Zimbabwe: Alarm Over Intimidation of Witnesses to ILO Inquiry
Brussels, 23 April 2009 (ITUC OnLine): The ITUC has expressed alarm over the reported intimidation of potential witnesses to an International Labour Organisation Commission of Inquiry by Zimbabwe’s notorious Central Intelligence Organisation (CIO). The Commission, a high-level procedure of the UN agency which deals with labour issues, was initiated due to the appalling track record of the Mugabe regime on labour rights, which has singled out the country’s trade union movement for especially forceful repression over a period of several years.
Potential witnesses to the Inquiry have been approached by CIO operatives, seeking to intimidate them in order to stop them testifying to the Inquiry. One trade unionist was detained by the CIO and subjected to threats. Following this person’s release, they were shadowed by unidentified persons.
“A pattern of harassment and intimidation is emerging, and we have genuine fears for the safety of the potential witnesses. The regime, or rogue elements under its direct responsibility, appears to be trying to undermine the conduct of this highly important Inquiry. It must stop doing so immediately, and the international community must take the steps necessary to ensure that those concerned are able to testify without fear for their own safety or that of their families and colleagues,” said ITUC General Secretary Guy Ryder.
Trade Union Statement Calls on IFIs to Act Quickly on G20 Goals
Brussels, 23 April 2009 (ITUC OnLine): The international trade union movement has called on the World Bank and IMF to use the opportunity of their spring meetings in Washington to accelerate efforts to stem the global collapse in employment and economic prospects. In a statement released today by the ITUC and its Global Unions partners, trade unions warn that global unemployment could increase by 50 million people in 2009 unless the IFIs and governments take immediate action to implement the commitments made at the G20 London Summit.
“This year, hundreds of millions of workers will not earn enough from their labour to reach the poverty line because of the crisis,” said the General Secretary of the International Trade Union Confederation, Guy Ryder. “The IFIs should use the Spring Meetings not only to confirm the G20 conclusions but to make further proposals for global governance reform and increased efforts to create jobs and protect social programmes.”
The statement notes that among the groups most affected by the financial meltdown are workers close to retirement in countries that adopted mandatory privatized pension funds as advocated by the World Bank.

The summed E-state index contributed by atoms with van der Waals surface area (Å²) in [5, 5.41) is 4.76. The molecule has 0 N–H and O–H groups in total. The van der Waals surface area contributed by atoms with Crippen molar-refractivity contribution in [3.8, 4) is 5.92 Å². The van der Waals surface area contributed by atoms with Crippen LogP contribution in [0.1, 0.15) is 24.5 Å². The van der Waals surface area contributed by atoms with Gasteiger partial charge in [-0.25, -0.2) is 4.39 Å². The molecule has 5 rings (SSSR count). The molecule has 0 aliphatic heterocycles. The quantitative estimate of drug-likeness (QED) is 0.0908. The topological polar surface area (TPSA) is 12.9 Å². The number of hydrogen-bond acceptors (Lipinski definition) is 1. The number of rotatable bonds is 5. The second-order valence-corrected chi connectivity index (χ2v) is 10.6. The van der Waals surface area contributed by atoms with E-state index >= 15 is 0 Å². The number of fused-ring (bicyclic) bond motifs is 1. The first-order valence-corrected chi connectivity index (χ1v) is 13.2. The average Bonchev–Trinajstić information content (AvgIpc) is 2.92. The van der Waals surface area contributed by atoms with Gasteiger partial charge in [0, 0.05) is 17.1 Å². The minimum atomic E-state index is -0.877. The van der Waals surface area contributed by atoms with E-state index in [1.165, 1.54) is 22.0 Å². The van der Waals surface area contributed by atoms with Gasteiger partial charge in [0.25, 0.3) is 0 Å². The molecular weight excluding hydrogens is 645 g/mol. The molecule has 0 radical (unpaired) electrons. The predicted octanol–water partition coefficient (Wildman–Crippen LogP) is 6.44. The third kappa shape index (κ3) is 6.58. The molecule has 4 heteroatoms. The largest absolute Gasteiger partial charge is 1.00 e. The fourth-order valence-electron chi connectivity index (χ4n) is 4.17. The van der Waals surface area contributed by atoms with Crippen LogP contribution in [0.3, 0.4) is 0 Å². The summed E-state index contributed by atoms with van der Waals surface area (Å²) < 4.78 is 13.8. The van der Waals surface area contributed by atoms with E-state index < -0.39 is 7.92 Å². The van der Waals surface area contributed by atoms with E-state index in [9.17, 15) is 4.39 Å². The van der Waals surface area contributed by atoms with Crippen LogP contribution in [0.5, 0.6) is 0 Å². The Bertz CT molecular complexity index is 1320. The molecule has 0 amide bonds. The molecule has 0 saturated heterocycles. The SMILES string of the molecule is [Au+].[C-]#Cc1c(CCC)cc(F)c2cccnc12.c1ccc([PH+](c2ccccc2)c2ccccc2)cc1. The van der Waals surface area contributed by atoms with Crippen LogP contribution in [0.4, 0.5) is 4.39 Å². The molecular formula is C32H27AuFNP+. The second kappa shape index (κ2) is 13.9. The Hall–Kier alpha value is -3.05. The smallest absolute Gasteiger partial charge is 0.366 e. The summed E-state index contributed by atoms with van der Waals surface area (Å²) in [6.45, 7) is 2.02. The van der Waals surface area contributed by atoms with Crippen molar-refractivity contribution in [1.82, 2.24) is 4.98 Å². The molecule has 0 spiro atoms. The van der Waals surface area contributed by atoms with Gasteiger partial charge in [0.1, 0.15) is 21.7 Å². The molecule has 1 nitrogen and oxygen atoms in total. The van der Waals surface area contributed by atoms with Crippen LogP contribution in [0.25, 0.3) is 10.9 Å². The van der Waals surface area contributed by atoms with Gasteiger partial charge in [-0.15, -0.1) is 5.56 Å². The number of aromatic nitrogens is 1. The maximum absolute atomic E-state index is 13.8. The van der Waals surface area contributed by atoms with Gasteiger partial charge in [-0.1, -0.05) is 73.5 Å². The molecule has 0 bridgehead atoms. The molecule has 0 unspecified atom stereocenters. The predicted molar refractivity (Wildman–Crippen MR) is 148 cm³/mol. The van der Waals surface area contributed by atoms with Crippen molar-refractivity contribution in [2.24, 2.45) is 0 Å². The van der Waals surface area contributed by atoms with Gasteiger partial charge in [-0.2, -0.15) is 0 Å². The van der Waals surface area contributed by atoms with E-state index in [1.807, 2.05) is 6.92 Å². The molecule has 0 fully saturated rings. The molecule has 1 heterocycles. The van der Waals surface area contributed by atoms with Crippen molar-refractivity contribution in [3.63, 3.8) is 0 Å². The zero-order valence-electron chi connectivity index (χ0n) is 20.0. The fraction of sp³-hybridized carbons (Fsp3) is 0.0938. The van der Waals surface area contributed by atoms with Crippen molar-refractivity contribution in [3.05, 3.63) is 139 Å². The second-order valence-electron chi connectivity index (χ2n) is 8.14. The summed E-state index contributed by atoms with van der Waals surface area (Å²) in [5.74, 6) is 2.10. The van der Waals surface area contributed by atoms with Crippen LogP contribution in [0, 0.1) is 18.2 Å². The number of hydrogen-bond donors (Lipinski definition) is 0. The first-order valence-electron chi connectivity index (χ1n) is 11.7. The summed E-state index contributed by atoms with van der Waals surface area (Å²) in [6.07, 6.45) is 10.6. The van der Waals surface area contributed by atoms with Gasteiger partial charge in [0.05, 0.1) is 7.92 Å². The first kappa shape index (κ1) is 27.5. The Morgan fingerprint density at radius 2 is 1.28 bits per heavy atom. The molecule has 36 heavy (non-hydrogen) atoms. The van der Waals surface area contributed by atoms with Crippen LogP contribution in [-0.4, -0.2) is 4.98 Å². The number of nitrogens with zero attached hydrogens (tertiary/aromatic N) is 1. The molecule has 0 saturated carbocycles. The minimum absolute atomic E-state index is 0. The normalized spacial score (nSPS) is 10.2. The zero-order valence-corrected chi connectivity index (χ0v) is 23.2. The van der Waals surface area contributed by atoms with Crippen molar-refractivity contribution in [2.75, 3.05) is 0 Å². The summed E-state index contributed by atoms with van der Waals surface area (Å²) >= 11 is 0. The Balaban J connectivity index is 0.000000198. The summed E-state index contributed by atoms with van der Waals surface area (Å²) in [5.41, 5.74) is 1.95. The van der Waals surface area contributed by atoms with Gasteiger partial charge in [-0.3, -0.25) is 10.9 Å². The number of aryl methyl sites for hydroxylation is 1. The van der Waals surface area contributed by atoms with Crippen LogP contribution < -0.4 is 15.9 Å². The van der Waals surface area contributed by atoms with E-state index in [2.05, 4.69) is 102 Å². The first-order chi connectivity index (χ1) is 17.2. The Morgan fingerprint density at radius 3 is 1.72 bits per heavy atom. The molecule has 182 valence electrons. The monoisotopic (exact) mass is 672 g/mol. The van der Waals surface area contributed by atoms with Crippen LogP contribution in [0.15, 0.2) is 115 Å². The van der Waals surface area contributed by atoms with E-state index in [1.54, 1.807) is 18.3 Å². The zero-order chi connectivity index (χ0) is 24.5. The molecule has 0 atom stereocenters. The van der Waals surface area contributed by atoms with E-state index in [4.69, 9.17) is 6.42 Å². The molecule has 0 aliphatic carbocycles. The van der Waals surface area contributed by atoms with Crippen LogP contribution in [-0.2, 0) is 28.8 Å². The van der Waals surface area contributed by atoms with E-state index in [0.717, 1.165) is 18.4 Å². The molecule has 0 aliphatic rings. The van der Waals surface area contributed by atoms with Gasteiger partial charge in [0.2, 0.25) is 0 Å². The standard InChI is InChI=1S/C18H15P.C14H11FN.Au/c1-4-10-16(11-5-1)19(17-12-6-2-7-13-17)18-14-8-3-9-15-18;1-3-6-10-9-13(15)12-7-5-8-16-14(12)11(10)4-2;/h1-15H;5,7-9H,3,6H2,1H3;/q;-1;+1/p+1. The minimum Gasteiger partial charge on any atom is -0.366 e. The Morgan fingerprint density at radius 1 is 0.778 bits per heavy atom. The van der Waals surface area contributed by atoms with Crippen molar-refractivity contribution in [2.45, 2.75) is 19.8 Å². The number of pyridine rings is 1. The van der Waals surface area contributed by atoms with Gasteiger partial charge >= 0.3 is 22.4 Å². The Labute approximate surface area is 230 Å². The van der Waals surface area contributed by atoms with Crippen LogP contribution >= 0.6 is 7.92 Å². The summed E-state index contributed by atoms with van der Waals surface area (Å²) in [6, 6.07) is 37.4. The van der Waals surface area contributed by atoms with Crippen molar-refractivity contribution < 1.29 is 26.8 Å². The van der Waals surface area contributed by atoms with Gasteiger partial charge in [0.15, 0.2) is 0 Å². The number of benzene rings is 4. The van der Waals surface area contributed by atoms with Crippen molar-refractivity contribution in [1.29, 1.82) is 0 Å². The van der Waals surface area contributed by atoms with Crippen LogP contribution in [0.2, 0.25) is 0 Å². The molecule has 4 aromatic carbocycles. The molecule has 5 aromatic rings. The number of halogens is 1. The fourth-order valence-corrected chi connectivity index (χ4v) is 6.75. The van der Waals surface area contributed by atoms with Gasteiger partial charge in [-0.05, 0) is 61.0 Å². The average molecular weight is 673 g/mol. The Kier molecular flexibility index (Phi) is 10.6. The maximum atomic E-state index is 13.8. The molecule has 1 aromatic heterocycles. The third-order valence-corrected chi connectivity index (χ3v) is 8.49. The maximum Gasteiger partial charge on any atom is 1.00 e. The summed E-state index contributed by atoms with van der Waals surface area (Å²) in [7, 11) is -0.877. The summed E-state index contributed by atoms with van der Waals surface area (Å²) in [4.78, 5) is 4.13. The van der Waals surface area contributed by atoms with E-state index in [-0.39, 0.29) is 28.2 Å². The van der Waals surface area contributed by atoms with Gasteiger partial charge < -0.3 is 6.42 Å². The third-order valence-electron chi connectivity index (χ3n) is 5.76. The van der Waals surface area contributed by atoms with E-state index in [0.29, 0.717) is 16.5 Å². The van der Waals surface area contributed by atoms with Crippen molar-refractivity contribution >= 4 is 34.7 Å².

Global Unions suggests that the Bank participate in providing compensation for the loss of retirement incomes suffered by these workers
The trade union statement emphasizes that job creation and public investment must be an essential part of all economic recovery strategies, and further proposes the reform of global governance systems to ensure that the world economy remains sustainable after the crisis.
Noting that longstanding demands for governance reform of the IFIs remain unfulfilled, the statement urges both the World Bank and IMF to quickly and substantially increase the representation of developing countries in their decision-making structures. It also suggests that the IMF should monitor recovery programmes and advocate for stronger fiscal stimulus measures if current expansion plans prove insufficient.
“The IFIs must address the imbalances of recent years, such as increased income inequality, that led to this crisis,” said Ryder. “But the recovery and reform processes cannot be left to finance ministers and bankers, alone. The IFIs must include trade unions and civil society in their discussions and work with other international institutions as they move forward. It is essential that they confirm a clear break with the failed, anti-growth and anti-jobs economic adjustment programmes they have advocated in the past.”
In addition to outlining the international trade union movement’s proposals for new financial sector regulation, including the nationalization of insolvent banks, the statement encourages the IFIs to promote active labour market policies, extend social safety nets, and invest in “green” projects to shift the world economy onto a low-carbon growth path.
It calls on the IFIs to work with the International Labour Organization to find employment-driven solutions to the crisis, to support the proposed Global Jobs Pact at the upcoming International Labour Conference, and to cooperate in establishing a global Charter for international governance that would include all the major international labour, financial, trade and development instruments.
Click here to read the full statement.